Growing up, my dad lived in Queensland. When I was eleven, he moved back to Tasmania, and thus began my education. It started with the basics of D’n’D and rummaging through his Illuminati cards; with dungeon keeper II (Your dungeon is full of yoghurt) and Civilisation II (You can’t airlift a ship, silly); with Star Wars and with Terry Pratchett. I enjoyed my forays, but it wasn’t until I was about fourteen that I started to realise my true calling was as a spectator to the gameplay of others. Simultaneously, being fourteen, I also started to think that maybe I wanted to start seeing what all this Romance business was about. So, in an effort to kill both of these birds with one stone I started dating nerds and gamers. By the age of seventeen I was support-nerding not only in my relationship, but also at home. I’d moved out of my parents’ house and was living with a games tester and D’n’D GM for whose D’n’D afternoons and LANs I catered with cocktails, biscuits, and the occasional curry. After the days I wasn’t around to feed them, I’d be cleaning DEB instant mashed potato out of the shagpile carpet for a week. My girl friends, in an effort to Spend More Time With The Boys, all took up playing D’n’D: at this stage the only reason I didn’t participate was because someone has to be non-conforming. I was also playing a helluva lot of couples Diablo II at the time, which – if you aren’t familiar with it – looks pretty much like this, but slightly more vintage:
Though I didn’t leave Diablo II behind, I did leave Hobart, and moved to Sydney to study acting (Oooop! Segue into something relevant to the GM, a bit!). I started playing Hero Quest, got my first console – xbox 360 – and watched my housemates and partner play through Mass Effect 1, 2 and 3, Bioshock 1 and 2, Assassins’ Creed 1 and 2, The Elder Scrolls: Oblivion, Fable 1 and 2 and countless others. I’ve probably spent more time watching xbox games than I have spent time on the phone to centrelink, and that’s saying something.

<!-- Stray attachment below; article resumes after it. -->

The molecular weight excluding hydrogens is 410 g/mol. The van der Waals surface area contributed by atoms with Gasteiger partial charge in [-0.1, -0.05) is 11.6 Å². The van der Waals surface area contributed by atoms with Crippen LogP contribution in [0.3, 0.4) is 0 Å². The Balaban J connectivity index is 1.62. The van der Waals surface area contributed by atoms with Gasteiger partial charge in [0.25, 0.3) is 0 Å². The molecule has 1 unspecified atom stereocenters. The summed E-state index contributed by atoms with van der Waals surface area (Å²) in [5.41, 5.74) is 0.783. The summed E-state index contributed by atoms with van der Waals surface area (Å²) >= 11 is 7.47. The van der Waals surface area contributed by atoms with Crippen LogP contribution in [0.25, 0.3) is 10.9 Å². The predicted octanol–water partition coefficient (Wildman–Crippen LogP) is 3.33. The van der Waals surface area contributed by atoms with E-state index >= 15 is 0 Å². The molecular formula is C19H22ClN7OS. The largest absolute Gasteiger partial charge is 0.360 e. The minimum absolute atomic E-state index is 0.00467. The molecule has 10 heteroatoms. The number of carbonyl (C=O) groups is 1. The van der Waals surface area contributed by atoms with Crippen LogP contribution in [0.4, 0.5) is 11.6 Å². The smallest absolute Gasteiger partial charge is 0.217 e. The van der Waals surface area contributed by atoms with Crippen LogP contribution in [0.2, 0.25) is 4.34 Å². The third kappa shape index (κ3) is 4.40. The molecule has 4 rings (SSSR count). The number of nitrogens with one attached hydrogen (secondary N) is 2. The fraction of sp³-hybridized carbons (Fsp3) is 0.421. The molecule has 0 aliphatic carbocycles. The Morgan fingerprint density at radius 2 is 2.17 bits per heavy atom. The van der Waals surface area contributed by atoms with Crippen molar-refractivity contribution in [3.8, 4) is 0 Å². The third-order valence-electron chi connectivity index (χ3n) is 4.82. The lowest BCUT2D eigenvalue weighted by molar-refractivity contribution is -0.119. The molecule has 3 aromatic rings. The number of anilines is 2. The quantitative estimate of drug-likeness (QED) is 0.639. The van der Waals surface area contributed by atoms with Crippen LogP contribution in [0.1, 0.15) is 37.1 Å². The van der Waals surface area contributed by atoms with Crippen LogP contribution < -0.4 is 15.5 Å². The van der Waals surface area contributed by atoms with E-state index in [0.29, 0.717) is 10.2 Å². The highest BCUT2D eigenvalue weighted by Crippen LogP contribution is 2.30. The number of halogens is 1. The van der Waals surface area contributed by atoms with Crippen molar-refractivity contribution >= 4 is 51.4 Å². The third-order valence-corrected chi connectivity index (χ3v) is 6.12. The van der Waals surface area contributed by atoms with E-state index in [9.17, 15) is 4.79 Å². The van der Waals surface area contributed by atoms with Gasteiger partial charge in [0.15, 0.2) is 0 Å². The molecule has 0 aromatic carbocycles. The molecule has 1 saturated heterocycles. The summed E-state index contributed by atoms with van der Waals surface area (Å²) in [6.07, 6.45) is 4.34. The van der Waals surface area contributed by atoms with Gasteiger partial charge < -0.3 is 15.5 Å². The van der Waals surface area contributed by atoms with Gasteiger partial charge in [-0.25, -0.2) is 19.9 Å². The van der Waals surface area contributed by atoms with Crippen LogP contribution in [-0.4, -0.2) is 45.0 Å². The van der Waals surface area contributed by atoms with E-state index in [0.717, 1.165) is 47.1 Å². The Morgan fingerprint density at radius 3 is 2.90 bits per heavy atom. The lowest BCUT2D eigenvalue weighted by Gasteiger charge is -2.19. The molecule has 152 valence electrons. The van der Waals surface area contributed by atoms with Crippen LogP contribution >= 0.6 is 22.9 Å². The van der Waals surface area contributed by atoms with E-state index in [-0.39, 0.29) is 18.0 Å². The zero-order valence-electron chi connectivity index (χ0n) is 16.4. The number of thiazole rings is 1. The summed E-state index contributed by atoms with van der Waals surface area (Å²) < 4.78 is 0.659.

Meanwhile, at uni, I was developing a knack and a taste for hair and makeup in theatre and film (See how I am gradually making this relevant?). I perfected an edible, non-staining blood recipe. I could whip up a beehive on a bald man and, for my crowning achievement, covered my own head with a very convincing bald cap, and my body with lovely latex syphilitic sores to play an insane Spanish grandmother. With all this apt experience behind me, and my partner in crime (at the time) in the cast, I was incredibly keen on working on the GM. I contributed to the pozible campaign – for which I was awesomely rewarded – and my time working on the shoot was always entertaining. As well as doing hair and makeup I flitted around on set as clapper, boom operator, grip, and (my favourite) spent two hours flickering a reflector out of shot to create firelight.
What made this project so special for me was that I got to practice two of my favourite activities – general back-seat-nerding as well as hair and makeup – with some of the sweetest and bestest nerds I have ever had the pleasure to know. What makes it special for an audience is that anyone can enjoy it: if you play, if you watch, if you have no clue at all, The GM is awesomely accessible, and so much fun on so many levels.
P.S. – Set gossip: the Rogue may look well hard, but he cried like a baby whenever I tore his latex ears off. Heheh. I maybe got a kick out of it.
- Maeve (Makeup Mistress)